If there was ever any doubt that the IDD field is recognizing the critical importance of trauma, three brand new articles in the academic literature have put that to rest. They are all scoping reviews which summarize the professional literature on a particular topic and attempt to synthesize the current state of knowledge.
It was stunning that JUST as we launched the Pilot Trauma-Informed Care Learning Collaborative for IDD Organizations, these three articles appeared in my inbox. And, as you will see, the findings strongly support the rationale underlying trauma-informed care (TIC) culture change for organizations in the IDD sector.
Here is a summary of key points and implications regarding the first article. Future posts will discuss the other two articles:
Article 1 of 3: Trauma, Intellectual and/or Developmental Disability, and Multiple, Complex Needs: A Scoping Review of the Literature
- People with IDD experience significant health disparities and are at increased risk of exposure to trauma and other adverse life events, which are linked to negative health outcomes
- The Substance Abuse and Mental Health Services Administration (SAMHSA) describes 10 TIC Implementation Domains that are important to address when organizations are implementing TIC. They include: Governance and Leadership; Policy; Physical Environment; Engagement and Involvement; Cross Sector Collaboration; Screening, Assessment, Treatment Services; Training and Workforce Development; Progress Monitoring/Quality Assurance; Financing; and Evaluation
- In reviewing the current literature with respect to how relevant articles fit within the 10 domains, IDD services have generally failed to consider: Governance & Leadership; Physical Environment; Progress Monitoring/Quality Assurance; Financing; and Evaluation
- Research around trauma and trauma-informed care has largely focused on making change at an individual versus organizational or systems level. Implementing a trauma-informed framework involves recognizing and responding to the effects of trauma not just in persons served, but in the staff and across the entirety of the organization. Focusing on the ‘individual’ has the effect of making the problem and the solution about the person and not the systems/structures in which they are embedded. For trauma-informed systems to be sustainable, a cultural shift at an organizational level is needed
Implications for the Field
This is the first article that reviews the literature about trauma and IDD with the expressed purpose of examining the existing knowledge and knowledge gaps. It is also unique in that it uses a framework related trauma-informed care (TIC) specifically. While articles about trauma are limited compared to other topics in the IDD literature, articles about TIC and IDD are even rarer.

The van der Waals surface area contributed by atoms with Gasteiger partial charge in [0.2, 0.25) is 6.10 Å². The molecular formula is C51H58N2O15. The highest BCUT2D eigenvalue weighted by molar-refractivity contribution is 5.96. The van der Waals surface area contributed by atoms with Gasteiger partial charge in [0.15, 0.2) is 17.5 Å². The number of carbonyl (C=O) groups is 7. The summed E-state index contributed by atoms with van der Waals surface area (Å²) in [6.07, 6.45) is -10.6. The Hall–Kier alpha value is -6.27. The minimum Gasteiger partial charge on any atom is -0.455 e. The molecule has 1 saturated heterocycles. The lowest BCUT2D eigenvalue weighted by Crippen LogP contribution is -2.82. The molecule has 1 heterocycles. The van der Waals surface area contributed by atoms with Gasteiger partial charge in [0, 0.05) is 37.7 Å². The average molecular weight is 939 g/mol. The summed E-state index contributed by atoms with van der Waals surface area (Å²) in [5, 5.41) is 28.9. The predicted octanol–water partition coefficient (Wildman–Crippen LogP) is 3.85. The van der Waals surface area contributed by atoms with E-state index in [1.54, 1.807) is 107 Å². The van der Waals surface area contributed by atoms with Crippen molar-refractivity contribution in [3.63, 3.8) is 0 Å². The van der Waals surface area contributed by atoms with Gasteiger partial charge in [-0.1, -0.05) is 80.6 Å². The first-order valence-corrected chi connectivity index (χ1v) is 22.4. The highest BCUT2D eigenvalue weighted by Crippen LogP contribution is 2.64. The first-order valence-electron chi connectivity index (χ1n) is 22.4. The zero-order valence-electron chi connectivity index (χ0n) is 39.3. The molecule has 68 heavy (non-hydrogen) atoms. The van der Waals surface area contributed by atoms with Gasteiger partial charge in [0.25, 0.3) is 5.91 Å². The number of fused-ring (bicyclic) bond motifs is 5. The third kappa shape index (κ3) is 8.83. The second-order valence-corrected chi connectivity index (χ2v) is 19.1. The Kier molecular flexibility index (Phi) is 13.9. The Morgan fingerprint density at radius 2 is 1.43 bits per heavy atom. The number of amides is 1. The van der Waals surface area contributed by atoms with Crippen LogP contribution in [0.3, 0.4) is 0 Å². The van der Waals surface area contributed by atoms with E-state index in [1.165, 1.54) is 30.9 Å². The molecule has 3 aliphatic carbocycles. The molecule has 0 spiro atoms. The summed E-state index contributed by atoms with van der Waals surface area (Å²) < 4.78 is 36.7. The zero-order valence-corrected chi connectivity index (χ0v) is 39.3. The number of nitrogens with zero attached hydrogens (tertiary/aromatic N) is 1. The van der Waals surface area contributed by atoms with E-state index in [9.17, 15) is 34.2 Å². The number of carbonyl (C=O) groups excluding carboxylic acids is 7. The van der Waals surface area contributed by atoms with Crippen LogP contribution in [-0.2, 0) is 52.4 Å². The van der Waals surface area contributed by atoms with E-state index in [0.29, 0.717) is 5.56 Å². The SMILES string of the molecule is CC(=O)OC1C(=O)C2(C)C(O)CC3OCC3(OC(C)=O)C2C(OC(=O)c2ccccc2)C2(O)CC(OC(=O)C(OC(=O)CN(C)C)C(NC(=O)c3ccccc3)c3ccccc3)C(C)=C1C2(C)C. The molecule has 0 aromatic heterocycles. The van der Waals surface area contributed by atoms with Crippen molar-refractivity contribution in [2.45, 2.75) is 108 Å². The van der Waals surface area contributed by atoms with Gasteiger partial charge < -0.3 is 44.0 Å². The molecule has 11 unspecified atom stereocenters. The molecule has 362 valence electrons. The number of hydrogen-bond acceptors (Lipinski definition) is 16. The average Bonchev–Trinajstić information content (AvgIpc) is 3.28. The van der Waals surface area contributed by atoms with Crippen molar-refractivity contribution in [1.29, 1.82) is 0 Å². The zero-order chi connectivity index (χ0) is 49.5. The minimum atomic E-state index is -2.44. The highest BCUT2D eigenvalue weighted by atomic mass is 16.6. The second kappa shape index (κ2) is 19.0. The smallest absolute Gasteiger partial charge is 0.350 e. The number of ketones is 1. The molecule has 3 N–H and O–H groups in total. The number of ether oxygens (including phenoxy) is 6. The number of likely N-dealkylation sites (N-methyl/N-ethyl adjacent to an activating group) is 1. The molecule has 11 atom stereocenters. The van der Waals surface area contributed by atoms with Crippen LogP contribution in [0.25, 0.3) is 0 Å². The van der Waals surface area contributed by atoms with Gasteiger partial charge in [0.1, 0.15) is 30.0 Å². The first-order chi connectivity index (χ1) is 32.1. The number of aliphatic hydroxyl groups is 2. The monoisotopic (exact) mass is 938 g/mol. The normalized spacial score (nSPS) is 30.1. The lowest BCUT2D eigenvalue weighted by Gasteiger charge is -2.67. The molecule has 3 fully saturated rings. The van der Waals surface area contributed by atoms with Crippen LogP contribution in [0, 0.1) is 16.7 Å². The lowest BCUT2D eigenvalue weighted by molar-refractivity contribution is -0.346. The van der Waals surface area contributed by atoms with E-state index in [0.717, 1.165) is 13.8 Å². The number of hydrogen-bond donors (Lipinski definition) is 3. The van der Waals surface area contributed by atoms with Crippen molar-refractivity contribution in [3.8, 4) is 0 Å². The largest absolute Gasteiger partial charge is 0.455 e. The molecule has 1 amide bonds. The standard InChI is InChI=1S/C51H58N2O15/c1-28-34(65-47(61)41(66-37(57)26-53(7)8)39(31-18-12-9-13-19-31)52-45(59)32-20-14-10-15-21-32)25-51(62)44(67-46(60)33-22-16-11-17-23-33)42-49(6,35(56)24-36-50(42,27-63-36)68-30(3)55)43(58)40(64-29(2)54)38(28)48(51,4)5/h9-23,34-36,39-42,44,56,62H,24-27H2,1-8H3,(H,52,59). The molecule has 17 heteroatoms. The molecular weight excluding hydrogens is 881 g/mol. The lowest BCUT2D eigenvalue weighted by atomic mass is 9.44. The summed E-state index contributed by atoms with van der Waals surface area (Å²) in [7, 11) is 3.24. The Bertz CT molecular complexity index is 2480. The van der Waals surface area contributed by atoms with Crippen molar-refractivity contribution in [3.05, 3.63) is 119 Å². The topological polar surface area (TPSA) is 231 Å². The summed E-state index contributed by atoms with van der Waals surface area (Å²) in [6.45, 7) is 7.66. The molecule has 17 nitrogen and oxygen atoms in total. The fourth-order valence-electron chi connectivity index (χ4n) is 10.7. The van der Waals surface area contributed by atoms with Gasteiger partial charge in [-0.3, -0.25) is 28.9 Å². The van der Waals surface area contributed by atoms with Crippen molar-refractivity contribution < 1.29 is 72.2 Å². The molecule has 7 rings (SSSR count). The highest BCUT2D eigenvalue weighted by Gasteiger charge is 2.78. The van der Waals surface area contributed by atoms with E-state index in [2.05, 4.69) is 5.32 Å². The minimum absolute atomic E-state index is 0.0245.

This article exposes readers in the IDD field to the foundational framework established by SAMHSA describing the many and varied domains in an organization that are involved when implementing TIC (10 described by SAMHSA). Many organizations believe that, after doing a few staff trauma trainings or referring trauma survivors with IDD to mental health services or training a clinician in a particular trauma therapy, they ARE a trauma-informed organization. But TIC by definition is a system-wide approach that impacts all parts of the organization – its “organizational DNA."
The article demonstrates that there is very little literature that addresses more than a few of the 10 SAMHSA domains. In other words, the field does not yet recognize the need to change the organizational culture that includes things like leadership practices, policy, training, funding, moment-to-moment interactions between DSPs and people they support, and mental health treatment to name only some of the areas.
The IDD field’s focus on changing individuals–and not systems–risks further blaming of the individual for lack of progress, for example, rather than recognizing that organizational systems and service systems play an important role in healing and healthy functioning. Without deliberate attention to trauma-sensitive care, organizations can often unwittingly enact harsh, punitive, and controlling practices that re-traumatize survivors with IDD.
Furthermore, especially because there is such a scarcity of mental health services–including trauma treatment–for people with IDD generally, IDD organizations must foster program milieus that are healing in and of themselves. These milieus place a priority on building healing relationships that contradict survivors' experiences of being hurt in the past.
Cook, S. & Hole, R. (2021). Trauma, intellectual and/or developmental disability, and multiple, complex needs: a scoping review of the literature. Research in Developmental Disabilities.